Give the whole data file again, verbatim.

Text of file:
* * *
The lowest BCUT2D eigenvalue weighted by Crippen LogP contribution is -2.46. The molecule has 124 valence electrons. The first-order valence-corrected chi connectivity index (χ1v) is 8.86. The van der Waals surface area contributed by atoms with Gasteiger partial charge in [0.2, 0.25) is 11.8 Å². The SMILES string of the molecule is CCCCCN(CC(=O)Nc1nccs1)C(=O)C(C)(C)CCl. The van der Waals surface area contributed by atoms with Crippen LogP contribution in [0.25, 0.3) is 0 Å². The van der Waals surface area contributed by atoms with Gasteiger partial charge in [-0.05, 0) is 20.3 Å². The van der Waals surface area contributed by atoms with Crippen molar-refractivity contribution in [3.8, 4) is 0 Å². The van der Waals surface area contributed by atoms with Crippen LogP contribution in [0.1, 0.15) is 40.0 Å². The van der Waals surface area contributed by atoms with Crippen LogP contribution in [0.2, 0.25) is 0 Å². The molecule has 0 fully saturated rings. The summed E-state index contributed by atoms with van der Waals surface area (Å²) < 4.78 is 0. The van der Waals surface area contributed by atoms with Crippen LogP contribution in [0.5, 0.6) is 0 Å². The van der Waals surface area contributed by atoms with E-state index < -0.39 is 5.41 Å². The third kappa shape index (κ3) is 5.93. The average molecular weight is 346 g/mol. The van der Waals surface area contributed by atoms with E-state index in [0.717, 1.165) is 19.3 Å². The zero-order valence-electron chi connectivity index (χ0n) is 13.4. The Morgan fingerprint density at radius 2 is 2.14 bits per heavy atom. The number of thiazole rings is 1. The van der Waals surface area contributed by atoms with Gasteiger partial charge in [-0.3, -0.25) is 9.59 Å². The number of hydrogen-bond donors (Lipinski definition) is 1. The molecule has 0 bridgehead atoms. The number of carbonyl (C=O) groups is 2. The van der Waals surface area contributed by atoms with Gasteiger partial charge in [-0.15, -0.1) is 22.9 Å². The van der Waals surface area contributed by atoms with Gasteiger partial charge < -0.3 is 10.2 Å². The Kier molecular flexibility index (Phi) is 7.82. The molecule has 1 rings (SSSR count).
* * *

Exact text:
The lowest BCUT2D eigenvalue weighted by Crippen LogP contribution is -2.46. The molecule has 124 valence electrons. The first-order valence-corrected chi connectivity index (χ1v) is 8.86. The van der Waals surface area contributed by atoms with Gasteiger partial charge in [0.2, 0.25) is 11.8 Å². The SMILES string of the molecule is CCCCCN(CC(=O)Nc1nccs1)C(=O)C(C)(C)CCl. The van der Waals surface area contributed by atoms with Crippen LogP contribution in [0.25, 0.3) is 0 Å². The van der Waals surface area contributed by atoms with Gasteiger partial charge in [-0.05, 0) is 20.3 Å². The van der Waals surface area contributed by atoms with Crippen molar-refractivity contribution in [3.8, 4) is 0 Å². The van der Waals surface area contributed by atoms with Crippen LogP contribution in [0.1, 0.15) is 40.0 Å². The van der Waals surface area contributed by atoms with Crippen LogP contribution in [0.2, 0.25) is 0 Å². The molecule has 0 fully saturated rings. The summed E-state index contributed by atoms with van der Waals surface area (Å²) < 4.78 is 0. The van der Waals surface area contributed by atoms with Crippen LogP contribution in [0.5, 0.6) is 0 Å². The van der Waals surface area contributed by atoms with E-state index < -0.39 is 5.41 Å². The third kappa shape index (κ3) is 5.93. The average molecular weight is 346 g/mol. The van der Waals surface area contributed by atoms with E-state index in [0.717, 1.165) is 19.3 Å². The zero-order valence-electron chi connectivity index (χ0n) is 13.4. The Morgan fingerprint density at radius 2 is 2.14 bits per heavy atom. The number of thiazole rings is 1. The van der Waals surface area contributed by atoms with Gasteiger partial charge in [-0.3, -0.25) is 9.59 Å². The number of hydrogen-bond donors (Lipinski definition) is 1. The molecule has 0 bridgehead atoms. The number of carbonyl (C=O) groups is 2. The van der Waals surface area contributed by atoms with Gasteiger partial charge in [-0.15, -0.1) is 22.9 Å². The van der Waals surface area contributed by atoms with Gasteiger partial charge < -0.3 is 10.2 Å². The Kier molecular flexibility index (Phi) is 7.82. The molecule has 1 rings (SSSR count).